Once a player has enough scorekeeping pieces to complete the predefined figure that player wins either that round of play or the game. In the preferred embodiment, when a player/team accumulates ten marbles the round ends and all the collected marbles are returned to the central location for the next round. A tally is kept for rounds won by each player/team. When one team or player has won six rounds, the game is over and the player/team that won the six rounds is the overall winner.
 An optional modification for team play is that team players rotate each round so that the teams are formed each round by different players. Each player keeps his/her personal tally on rounds won so that the first player(s) to win six rounds is the winner. In rotating team play, it is feasible that more the players on the team that wins the final round are tied (i.e., both players have won six rounds). In this case the game may go into an extra round between the tied players or they may both be declared the winners.
 In another example embodiment of the invention, although not necessary, each team or player may select and maintain a specific scorekeeping color or other indicator identifying the score keeping pieces throughout the game. As shown in FIG. 1, scorekeeping pieces are distinguished by four colors: red 121 for player/team 1; blue 122 for player/team 2; yellow 123 for player/team 3; and purple 124 for player/team 4. While only four colors and player/teams are shown for clarity in FIG. 1, the invention may include six or more varieties of scorekeeping pieces for accommodating six or more players or teams.
 In a yet further embodiment of the invention, a timer 130 may be used to limit a player's/team's time to answer a question. Timer 130 may be any device for tracking an amount of time with or without an alarm, for example, a digital timer, an hour glass sand timer, or an analog timer.
 The skilled artisan will recognize that there are many variations and adaptations that can be made without departing from the scope of the invention. For example, the game may end when a player/team collects a certain amount of scorekeeping pieces (as opposed to separate rounds), the number of marbles eligible to be earned by a player/team could be five or twenty-five, there may be a separate tally device for counting the rounds earned by each player or team, etc.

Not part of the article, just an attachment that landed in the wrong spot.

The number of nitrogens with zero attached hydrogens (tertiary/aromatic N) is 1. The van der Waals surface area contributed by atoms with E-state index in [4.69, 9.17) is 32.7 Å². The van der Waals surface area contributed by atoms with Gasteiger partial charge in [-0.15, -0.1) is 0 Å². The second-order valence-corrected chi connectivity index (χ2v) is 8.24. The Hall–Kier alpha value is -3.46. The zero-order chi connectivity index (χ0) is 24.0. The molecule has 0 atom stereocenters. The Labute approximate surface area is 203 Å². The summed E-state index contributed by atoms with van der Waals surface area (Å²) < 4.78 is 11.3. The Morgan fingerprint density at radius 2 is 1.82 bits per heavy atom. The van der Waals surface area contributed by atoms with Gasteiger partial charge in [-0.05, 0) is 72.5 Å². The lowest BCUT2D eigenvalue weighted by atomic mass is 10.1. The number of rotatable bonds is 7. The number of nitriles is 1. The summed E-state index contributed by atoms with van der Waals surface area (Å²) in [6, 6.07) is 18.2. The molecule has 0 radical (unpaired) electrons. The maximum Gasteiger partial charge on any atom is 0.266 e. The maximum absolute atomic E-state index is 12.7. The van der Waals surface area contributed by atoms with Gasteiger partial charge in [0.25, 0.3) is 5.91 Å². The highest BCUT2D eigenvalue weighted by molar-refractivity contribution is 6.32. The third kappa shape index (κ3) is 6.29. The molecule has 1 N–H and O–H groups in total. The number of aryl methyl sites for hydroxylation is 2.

FIG. 3 illustrates trivia game 100 after each player/team has had the opportunity to be the responder at least once. As shown, player/team 1 has the highest score by accumulating six scorekeeping pieces 120. Player/team 3 and 4 are tied for second place while player/team 2 is in last place. As previously discussed, the preferred embodiment utilizes magnetized marbles for scorekeeping pieces 120. Consequently, the accumulated scorekeeping pieces 120 stick together and form a worm-like shape. The colored magnetized marbles 121-124 may be made in any manner to facilitate the marbles adherence to one another. In one embodiment, the marbles are formed of two hollow spherical halves made of colored plastic that fit together to encapsulate a magnetized piece of metal.
 Example questions and answers that may be present on trivia cards 110 are shown in FIGS. 4A and 4B. FIG. 4A illustrates a trivia card 111 having a question 412 and three answers 413, 414 and 415. Question 412 is a quote taken from a book. The quote states: “Beware the ides of March”